By Patrick O’Shea
Understanding what’s happening at a deeper level is important. It points us to the solutions
A common soundbite I hear in relation to the Plenary Council is that we need to read the signs of the times.
This commission from Gaudium et Spes often generates nods and murmurs of agreement among those familiar with post-Conciliar theology.
With the release of the Framework for Motions, can we determine what these signs are and how successful the Australian Church will be at challenging them?
Let’s take the last five years as a roadmap; after all, the Plenary Council was announced in 2018.
“It is clear that there is an attack on life, marriage, and the family and those are the signs we should be addressing.”
Immediately before the announcement, the Church was dragged through the mud in the Royal Commission; also that year same-sex ‘marriage’ passed the Federal Parliament; to cap it off, Victoria became the first State to legalise euthanasia.
Now in 2022, every Australian State has legalised euthanasia and abortion. It is clear that there is an attack on life, marriage, and the family and those are the signs we should be addressing.
Unfortunately, the only mention of defending life from conception to natural death comes in Part 8 in the Framework for Motions, under “Integral Ecology and Conversion for the Sake of our Common Home”.
Nowhere does the Framework for Motions address marriage, abortion, or euthanasia despite every State having fresh wounds from these battles.
Same-sex ‘marriage’ shows a lack of understanding of what true love is (not all loves are equal), abortion is the logical consequence of premarital intimacy, and euthanasia is what happens when we forgo Christian charity when presented with troubling circumstances.
These signs of the times are symptoms of underlying conditions that plague our culture.
Are we formed in what (who) Love is? Are we taught about the beauty of chaste relationships and freedom from pornography? Are we taught how to suffer well and practice ongoing fasting, or only during the Lenten season? These are questions to consider.
“As Pope Leo XIII wrote in Immortale Dei, we must be willing to have morals and ambitions widely different from that of our culture, to live our Christian vocation undefiled.”
So what is there to do? To drop everything and run to the hills in fear abandons our vocation to be in the world but not of it. We must remain hopeful; after all, Our Lord has told us to remain steadfast as He has already overcome it (John 16:33).
As Pope Leo XIII wrote in Immortale Dei, we must be willing to have morals and ambitions widely different from that of our culture, to live our Christian vocation undefiled.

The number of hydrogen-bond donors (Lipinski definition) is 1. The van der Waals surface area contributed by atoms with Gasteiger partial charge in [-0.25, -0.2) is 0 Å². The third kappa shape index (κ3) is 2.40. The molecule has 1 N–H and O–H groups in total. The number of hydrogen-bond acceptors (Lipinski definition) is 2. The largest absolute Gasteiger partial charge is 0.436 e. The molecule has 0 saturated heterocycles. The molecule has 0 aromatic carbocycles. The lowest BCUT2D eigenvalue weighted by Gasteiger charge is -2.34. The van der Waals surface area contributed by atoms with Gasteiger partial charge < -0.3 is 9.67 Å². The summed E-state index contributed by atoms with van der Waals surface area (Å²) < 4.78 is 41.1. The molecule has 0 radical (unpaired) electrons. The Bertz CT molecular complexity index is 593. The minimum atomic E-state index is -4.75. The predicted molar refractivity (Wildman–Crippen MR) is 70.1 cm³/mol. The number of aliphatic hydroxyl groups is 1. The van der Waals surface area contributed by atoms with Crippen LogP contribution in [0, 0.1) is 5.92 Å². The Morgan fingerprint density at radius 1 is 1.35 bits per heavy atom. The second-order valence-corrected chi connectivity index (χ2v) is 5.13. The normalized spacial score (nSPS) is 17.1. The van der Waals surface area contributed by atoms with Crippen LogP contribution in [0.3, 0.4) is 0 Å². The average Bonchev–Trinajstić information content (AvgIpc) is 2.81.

In his letter to the Romans, St Paul tells us to “put on the Lord Jesus Christ” (Rom 13:14), to become ipse Christus: another Christ. In reading the signs of the times, what does it mean to be “another Christ”?
St Luke provides an answer: “Behold, this child is set [to be] a sign which shall be contradicted” (Luke 2:34). To be another Christ is to be a sign of contradiction. St Paul precedes his charge to “put on Christ” by commissioning us to contradict the ways of the world; to remain honest, sober, pure, modest, and remain magnanimous with a well-formed conscience (Rom 13:12-13).
When the world and its culture of death offers an array of comforts and temptations, Christ Himself offers the abode of the Domestic Church, a “sanctuary of life”, whose role is “decisive and irreplaceable” in building the culture of life (St John Paul II, Evangelium Vitae).
We need to rebuild the family as a sign of contradiction for Australia, to show that both Christ’s Bride, the Church, and the Domestic Church are reflections of His Goodness, Truth, and Beauty.
By repairing the Domestic Church, we as the Church in Australia can heal those wounds that we have all suffered of late.
“Only through fixing the family, which is a reflection of the Trinity and stands contrary to our modern times, can we confidently say we have successfully listened to the Spirit, examined the signs of the times, and interpreted them in the light of the Gospel.”
We can be, as the Second Vatican Council identifies us, the “light to the peoples” (Lumen Gentium).
Only through fixing the family, which is a reflection of the Trinity and stands contrary to our modern times, can we confidently say we have successfully listened to the Spirit, examined the signs of the times, and interpreted them in the light of the Gospel.
As the Australian Church, we must “put on the Lord Jesus Christ”, become a sign of contradiction against the signs of the times that seek to extinguish the fire of the Holy Spirit, and become ipse Christus, another Christ: a light to the world.
Patrick O’Shea is a pro-life activist and a staff member of the Archdiocese of Sydney